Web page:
Pursley explained that whether they had stayed at New College or transferred to Hampshire, the experience they had initially committed to at the start of their school career would have been an adjustment.

“It would have been a different balance had I stayed at New College,” Pursley said. “So now it’s just, how do I get the most out of this experience that I’ve just been thrust into. No matter what I’d done, whether transfer or stay, I would’ve had my education just not be what I want anymore, and it’s really sad to know that I lost that adjacency no matter what I do.”

Even though there are academic similarities between Hampshire and New College, the shift from the coast of Florida to western Massachusetts is substantial.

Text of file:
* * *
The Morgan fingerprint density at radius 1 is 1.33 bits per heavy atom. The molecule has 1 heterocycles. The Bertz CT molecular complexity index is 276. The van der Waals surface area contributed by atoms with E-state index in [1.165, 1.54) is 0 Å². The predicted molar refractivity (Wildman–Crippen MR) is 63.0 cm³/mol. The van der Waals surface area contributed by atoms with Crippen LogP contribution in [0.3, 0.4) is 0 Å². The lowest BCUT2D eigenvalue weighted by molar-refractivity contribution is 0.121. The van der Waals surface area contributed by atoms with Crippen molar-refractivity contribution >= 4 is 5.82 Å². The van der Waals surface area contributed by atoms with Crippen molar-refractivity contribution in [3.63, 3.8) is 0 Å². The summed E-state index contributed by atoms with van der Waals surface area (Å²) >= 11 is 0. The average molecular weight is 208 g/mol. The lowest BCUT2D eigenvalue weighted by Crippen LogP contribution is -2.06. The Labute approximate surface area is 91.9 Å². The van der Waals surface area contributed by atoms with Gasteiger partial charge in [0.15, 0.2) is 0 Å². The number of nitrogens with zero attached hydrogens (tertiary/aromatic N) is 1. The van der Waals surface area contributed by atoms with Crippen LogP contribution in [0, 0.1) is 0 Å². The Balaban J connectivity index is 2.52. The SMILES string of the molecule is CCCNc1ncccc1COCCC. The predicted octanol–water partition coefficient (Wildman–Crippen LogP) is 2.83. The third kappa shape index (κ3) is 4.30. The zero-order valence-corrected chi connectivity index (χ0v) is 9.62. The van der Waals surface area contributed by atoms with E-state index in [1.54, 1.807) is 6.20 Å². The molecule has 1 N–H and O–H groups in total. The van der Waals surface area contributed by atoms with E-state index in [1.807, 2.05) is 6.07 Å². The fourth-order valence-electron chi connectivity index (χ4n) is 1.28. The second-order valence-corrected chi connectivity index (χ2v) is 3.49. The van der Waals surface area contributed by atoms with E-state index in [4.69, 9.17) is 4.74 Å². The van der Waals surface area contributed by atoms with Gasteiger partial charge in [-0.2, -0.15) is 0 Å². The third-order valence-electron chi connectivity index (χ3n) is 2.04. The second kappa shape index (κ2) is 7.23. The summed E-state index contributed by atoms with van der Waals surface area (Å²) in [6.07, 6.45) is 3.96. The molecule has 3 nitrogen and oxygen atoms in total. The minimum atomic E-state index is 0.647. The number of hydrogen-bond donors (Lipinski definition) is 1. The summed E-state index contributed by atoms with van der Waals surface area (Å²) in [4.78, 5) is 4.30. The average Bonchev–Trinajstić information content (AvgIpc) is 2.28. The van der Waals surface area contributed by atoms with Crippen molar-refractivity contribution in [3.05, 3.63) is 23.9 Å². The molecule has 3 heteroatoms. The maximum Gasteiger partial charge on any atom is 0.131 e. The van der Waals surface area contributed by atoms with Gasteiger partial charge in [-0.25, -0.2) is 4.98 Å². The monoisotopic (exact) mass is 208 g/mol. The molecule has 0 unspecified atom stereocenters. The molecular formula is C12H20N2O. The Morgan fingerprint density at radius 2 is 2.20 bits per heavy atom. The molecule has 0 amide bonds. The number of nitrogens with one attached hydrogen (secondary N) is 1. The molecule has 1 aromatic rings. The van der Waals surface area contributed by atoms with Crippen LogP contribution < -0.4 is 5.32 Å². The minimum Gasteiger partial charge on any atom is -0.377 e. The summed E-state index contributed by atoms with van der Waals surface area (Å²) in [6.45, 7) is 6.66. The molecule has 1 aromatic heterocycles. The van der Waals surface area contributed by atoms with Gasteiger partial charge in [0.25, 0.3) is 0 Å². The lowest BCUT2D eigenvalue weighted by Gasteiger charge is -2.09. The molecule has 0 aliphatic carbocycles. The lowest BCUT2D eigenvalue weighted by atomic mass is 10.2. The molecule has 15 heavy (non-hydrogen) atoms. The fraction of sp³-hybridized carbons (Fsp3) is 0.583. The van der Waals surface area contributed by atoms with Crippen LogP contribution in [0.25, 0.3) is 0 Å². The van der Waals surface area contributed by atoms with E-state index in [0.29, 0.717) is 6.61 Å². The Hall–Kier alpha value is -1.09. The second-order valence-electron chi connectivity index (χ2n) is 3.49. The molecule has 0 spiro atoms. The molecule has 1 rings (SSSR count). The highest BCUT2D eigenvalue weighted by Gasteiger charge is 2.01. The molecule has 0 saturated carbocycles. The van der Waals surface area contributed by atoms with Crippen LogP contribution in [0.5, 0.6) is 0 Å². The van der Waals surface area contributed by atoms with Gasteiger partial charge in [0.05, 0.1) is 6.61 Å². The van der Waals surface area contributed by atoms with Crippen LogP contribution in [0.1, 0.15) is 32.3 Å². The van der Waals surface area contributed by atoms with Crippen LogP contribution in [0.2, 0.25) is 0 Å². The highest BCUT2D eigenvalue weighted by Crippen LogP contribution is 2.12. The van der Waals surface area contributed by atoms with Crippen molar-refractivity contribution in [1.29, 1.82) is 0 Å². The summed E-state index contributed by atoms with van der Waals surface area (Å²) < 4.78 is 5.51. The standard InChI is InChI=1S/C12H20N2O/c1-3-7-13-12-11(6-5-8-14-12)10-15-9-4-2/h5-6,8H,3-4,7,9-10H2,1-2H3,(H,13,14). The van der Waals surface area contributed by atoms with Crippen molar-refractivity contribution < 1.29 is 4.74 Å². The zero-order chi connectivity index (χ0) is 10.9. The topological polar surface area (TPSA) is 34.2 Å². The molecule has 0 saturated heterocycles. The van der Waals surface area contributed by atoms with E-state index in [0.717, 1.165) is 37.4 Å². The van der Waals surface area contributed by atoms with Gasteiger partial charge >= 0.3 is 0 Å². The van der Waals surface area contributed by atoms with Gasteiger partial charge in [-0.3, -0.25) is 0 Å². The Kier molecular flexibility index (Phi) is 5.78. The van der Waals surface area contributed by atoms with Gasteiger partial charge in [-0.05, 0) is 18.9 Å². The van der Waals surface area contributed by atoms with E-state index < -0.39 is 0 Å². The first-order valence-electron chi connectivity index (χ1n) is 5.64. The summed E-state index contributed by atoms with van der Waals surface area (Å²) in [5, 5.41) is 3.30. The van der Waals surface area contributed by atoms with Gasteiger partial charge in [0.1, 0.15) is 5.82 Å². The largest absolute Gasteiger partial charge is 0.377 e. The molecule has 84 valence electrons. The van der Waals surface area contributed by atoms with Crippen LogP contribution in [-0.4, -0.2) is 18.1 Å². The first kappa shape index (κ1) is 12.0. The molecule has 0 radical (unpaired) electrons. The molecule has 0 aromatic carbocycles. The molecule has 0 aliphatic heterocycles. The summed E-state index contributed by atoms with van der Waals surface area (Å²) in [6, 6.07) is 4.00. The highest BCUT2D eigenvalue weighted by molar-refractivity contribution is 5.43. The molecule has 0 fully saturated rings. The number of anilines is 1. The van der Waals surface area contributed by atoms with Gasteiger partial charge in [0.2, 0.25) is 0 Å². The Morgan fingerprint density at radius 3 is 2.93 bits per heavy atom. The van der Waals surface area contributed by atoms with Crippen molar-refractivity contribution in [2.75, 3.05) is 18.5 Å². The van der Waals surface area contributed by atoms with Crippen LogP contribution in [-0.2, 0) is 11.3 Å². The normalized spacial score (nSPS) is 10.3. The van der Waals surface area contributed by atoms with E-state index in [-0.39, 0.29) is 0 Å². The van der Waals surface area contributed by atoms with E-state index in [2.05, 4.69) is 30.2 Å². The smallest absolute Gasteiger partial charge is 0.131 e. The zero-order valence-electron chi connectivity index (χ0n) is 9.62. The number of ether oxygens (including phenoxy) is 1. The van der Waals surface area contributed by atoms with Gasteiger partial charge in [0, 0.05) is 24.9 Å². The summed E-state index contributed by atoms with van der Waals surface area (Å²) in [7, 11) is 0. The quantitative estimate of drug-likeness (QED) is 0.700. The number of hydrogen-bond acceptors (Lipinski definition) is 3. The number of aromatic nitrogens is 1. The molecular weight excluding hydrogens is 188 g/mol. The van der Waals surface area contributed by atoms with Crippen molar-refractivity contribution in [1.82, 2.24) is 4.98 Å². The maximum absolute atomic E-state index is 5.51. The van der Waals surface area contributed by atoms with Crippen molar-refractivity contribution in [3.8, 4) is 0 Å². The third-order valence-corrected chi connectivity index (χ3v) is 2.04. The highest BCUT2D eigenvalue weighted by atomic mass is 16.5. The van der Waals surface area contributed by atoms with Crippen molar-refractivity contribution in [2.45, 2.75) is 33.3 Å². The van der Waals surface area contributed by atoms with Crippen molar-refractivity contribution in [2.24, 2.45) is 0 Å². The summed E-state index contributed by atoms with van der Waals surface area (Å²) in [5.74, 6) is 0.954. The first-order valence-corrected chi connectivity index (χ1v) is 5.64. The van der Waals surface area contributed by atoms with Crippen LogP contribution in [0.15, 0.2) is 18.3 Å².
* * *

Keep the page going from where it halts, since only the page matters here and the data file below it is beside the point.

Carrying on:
“It’s very difficult to make this whole jump,” Pursley added. “I’ve never been to Massachusetts before moving here… I think people have this idea that New College and Hampshire are very similar, and I won’t deny that they are founded by the same sort of documents… Hampshire is a private school in the middle of Amherst, Massachusetts. New College is a public school on the coast of Florida. There’s a lot of cultural differences that are very noticeable and definitely make it feel very alienating at times.”

Libby Harrity, a junior political science and francophone studies major, transferred to Hampshire after being told they had to leave following a protest in which they allegedly spit on the shoe of Christoper Rufo, a conservative activist. New College told Harrity if they leave and don’t return, the charges would be dropped.